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A Tale of Woe

Truth in History By Oscar Handlin Harvard University Press, $17.50

By Brenda A. Russell

NOT EVERYONE tells the truth.

Historians in our society have the awesome and tedious burden of recounting events with accuracy. Handlin, University Professor of History and dean of American historians, has found fault with the work of some of his predecessors and colleagues. Oscar Handlin is a disappointed man.

In a collection of ominous essays and magazine reprints, Handlin charges his profession with moral violations. He grades each period of historical study and finds the record worsening with time--giving the lowest marks to the 1970s. But historians began slipping up much earlier, altogether missing the goal of accurate interpretation.

Handlin partially blames the discipline itself with the failure to stick to its moral rules. In a preposterous effort to attract students to college history departments, Handling says, the "misdirected search for clients obscured the genuine values of the discipline." History tried too hard to be like other social sciences and bend with the times. Students wanted something useful in the real world, but history's archaic tenants failed to fit the description. So some professors tried to bend with the times like other social scientists, which as Handlin said, could only lead to the end of the discipline.

But have no fear history majors, Handlin is here to save you.

Inattention to research skills inevitably leads to the problems in telling the truth, he argues, Handlin pokes his finger here and there at the naughty historians, mentioning places and points where they have strayed from the ideal. However, his explanation of what went wrong doesn't surface until halfway through the book, after he gives a detailed list of research how-tos for the history major. Handlin repeatedly argues that speculation on the psychological behavior of historical figures does not belong in a history book: subjective data on Hitler's bisexuality or Nixon's insecurity are the stuff of trashy novels.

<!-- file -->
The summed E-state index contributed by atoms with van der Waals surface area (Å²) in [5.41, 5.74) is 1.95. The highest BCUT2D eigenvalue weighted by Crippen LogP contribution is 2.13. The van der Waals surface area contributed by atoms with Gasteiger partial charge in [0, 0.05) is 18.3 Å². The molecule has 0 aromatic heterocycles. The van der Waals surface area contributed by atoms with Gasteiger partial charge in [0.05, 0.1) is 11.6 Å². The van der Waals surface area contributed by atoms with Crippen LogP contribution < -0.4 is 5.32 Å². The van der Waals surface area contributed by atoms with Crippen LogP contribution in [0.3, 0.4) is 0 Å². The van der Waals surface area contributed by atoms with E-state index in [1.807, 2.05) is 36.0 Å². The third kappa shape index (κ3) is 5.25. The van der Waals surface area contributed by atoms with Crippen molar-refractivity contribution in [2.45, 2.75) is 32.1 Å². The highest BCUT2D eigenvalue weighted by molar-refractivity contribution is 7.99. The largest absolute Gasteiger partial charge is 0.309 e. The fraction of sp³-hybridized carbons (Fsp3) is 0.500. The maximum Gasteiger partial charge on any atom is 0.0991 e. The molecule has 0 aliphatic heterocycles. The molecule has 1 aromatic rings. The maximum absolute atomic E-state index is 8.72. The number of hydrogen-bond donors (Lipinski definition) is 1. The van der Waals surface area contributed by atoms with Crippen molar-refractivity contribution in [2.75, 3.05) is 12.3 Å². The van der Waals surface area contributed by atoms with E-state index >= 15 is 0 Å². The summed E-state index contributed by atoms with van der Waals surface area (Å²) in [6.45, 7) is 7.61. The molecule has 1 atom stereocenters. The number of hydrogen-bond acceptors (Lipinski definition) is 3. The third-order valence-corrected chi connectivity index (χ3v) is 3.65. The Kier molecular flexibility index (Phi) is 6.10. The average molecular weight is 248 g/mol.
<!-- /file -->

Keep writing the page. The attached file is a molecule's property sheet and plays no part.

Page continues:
Hence he sees a need for a renewed commitment to truth and accuracy in history.

Handlin has sharp words for those who have fallen prey to the theory-without-evidence mode of historical accounting. He believes in sticking to the facts--even though at times the "provable facts" were actually incorrect. Works such as U.B. Phillips' American Negro Slavery, written in 1929, distorted the facts of history when they included as a "proven fact" that blacks were racially inferior. Although we are never told quite why, Handlin finds these illusions forgivable.

Their deficiencies as overall interpretations did not drain the single-factor theories of the capacity for furnishing specific insights to the prudent scholar.

What specific insights? Handlin felt they were important enough to uphold entire works, but not relevant enough to explain to his readers.

Handlin includes a string of essays for the new historian on how to deal with evidence more carefully: how to read a word, count a number and so on. He cites an under current of feeling in historical writing call "faction," a bungling combination of fact and fiction. For the '70s, faction appears to be in vogue.

Handlin calls Gore Vidal's Burr and 1876 "inventions that disguised the poisonous portrayal of the early Republic in a fantastic tale of corruption, greed and sex." In a chapter entitled "The Diet of a Ravenous Public," Handlin rips the 'factional' historians to shreds. He assails Ragtime, calling "racial prejudice the crutch on which the book limps along," and renders equal treatment to critics that lapped it up.

Poor Professor Handlin--his true life's work has been abused and distorted by faction writers. Mario Puzo, author of Fortunate Pilgrim, betrayed the historical method in fabricating "the shiny Godfarther" less than ten years later. And television, that boxed perpetrator of evil, flaunts docudramas such as "Washington Behind Closed Doors," and "Truman at Potsdam."